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Property Disclosure Statements – What Are They and Should Buyers Trust Them?

Jan 27, 2018



If you’ve bought or sold a house in Manitoba you likely will have come across a document called the Property Disclosure Statement, essentially a required confession by the home seller about potential house issues. The form covers the gamut of details a home buyer might want to know about – everything to basement leaks, roof leaks, foundation cracks, and asbestos.

As a seller, it can feel like a death sentence to your sale to admit the quirks, problems, and history of your home. The form covers all the stuff we’d rather not admit. As a buyer, seeing that list of confessions can be freeing or frightening.

Whatever your feelings about it, there’s much more than meets the eye and what you don’t know CAN hurt you.


What is a Property Disclosure Statement

The Seller’s Property Disclosure Statement is form that contains a series of 19 yes or no questions relating to the property, and  it isn't mandatory but often asked for as part of the process of selling. The form is completed by the seller, and then the buyer looks at it and decides if they’re okay with those answers or not.
You can check out a copy of that form here.


Buyer Beware: What You Don’t Know About Property Disclosure Statements CAN Hurt You

In my years as a Winnipeg real estate agent, I’ve seen over and over how buyers make the same assumptions about what Property Disclosure Statements mean. Let’s expose and debunk them right here.


A Property Disclosure Statement is NOT a Property Inspection.

The form and all its answers and confessions do not a property inspection make. This is only a snapshot of the property, not an indepth analysis, and certainly not by a professional. The seller may not be aware of a crack in the foundation – that doesn’t mean there isn’t one. The seller may not be aware that the building contain asbestos, and so won’t list it as an issue. And they wouldn’t be in the wrong about it, either.


A Property Disclosure Statement is NOT a Guarantee

The form may be thorough, but the answers are only based on seller’s knowledge and on what they remember at the time of answering. The form must be completed truthfully, and it does give the seller’s overview about what they know about the property as of the date they complete document, but it’s not a guarantee of state of property. It only represents their knowledge.


A Property Disclosure Statement does protect the buyer, but only to a point

The form is not a future guarantee of the home’s condition, but if a buyer was to discover and could prove that the seller knew of an issue, the statement will help them if they decide to pursue litigation. It’s expensive, time consuming, and mentally taxing, so most people don’t bother, but the statement is at least a measure of safety. At least, in the event that a pre-existing, known-about issue comes up, the buyers have the ability to seek some kind of justice.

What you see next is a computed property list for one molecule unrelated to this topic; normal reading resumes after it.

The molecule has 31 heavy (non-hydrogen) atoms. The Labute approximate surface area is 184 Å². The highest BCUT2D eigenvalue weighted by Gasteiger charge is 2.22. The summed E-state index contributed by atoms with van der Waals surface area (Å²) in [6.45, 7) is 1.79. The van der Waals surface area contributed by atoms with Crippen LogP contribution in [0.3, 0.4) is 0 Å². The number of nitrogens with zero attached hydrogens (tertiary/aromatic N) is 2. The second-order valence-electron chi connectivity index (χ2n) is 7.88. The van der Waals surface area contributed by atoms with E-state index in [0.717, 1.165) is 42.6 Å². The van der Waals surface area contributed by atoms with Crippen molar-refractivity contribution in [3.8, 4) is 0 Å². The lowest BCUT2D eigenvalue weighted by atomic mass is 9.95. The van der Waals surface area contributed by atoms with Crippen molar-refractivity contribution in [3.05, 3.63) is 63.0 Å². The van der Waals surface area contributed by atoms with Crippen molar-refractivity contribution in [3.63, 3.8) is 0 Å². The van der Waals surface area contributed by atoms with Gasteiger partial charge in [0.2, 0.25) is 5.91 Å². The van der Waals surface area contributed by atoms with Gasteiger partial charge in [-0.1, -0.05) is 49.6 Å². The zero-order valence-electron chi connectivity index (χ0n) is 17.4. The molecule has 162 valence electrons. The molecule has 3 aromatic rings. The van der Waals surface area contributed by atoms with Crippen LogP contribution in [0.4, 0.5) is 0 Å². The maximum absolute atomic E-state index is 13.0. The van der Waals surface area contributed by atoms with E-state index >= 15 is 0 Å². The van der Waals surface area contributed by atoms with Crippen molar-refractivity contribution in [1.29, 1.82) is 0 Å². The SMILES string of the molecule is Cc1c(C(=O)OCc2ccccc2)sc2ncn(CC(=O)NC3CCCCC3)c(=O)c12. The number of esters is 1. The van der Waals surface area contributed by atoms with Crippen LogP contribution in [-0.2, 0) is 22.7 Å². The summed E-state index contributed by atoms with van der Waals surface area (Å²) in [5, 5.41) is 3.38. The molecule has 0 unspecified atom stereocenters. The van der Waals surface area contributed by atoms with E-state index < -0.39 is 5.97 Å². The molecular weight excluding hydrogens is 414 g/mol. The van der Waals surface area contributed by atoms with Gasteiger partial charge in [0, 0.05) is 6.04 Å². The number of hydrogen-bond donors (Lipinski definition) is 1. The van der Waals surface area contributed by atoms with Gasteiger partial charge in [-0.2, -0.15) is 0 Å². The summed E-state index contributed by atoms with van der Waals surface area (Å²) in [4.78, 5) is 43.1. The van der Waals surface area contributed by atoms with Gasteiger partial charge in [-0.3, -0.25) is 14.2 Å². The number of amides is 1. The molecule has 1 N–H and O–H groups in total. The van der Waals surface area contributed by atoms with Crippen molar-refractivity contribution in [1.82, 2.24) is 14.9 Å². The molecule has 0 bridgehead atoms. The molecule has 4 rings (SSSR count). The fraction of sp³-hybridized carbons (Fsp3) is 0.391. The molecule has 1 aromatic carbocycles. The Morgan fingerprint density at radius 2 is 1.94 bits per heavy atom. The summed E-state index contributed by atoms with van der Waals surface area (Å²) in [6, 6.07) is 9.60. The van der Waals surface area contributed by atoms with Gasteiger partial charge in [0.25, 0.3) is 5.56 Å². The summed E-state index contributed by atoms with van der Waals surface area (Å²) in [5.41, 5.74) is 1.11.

How Buyers Can Protect Themselves for Real

Ultimately, it’s on the buyer’s head to inspect what they’re buying. Fortunately, there are absolutely ways to protect yourself as a buyer, and to know if you’re getting a good property.

The biggest favor any buyer can do for themselves is not only to hire a professional home inspector for an unbiased, independent inspection on the house, but to make sure that inspector is certified as an RHI, a Registered Home Inspector.

Here’s the thing about home inspectors: anyone can hang a shingle and call themselves a home inspector. Seriously. You reading this right now, could go start a home inspecting business. Scary, no? 

It’s like high school in its very basic qualification process. RHIs on the other hand, go through a rigorous training, many additional hours (and at expense to them, so you know they’re serious), and are then evaluated and certified once they achieve a particular level of experience and excellence.

THAT’S the one you want inspecting your house.
THAT’S the inspector whose professional opinion you can trust.

It may not be a hard-core, solid, zero-risk proposition – after all, they’re not necessarily physically climbing into the attic or removing drywall to inspect the interior of each wall – but it’s the best, most expert assessment of a home’s health and integrity you can possibly get, and it WILL save you a lot of trouble.

It constantly baffles me when someone is considering a $300,000 purchase, but then hums and haws at a $500 inspection to ensure that enormous investment is even a good idea. To them I pass along the advice of Nike; Just Do It. You won’t be sorry you did. You might, however, be very sorry later that you didn’t… !


For more about how to hire a home inspector, I wrote this.

For a peek at the Manitoba Property Disclosure Statement, click here.


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Category: Buying a Home

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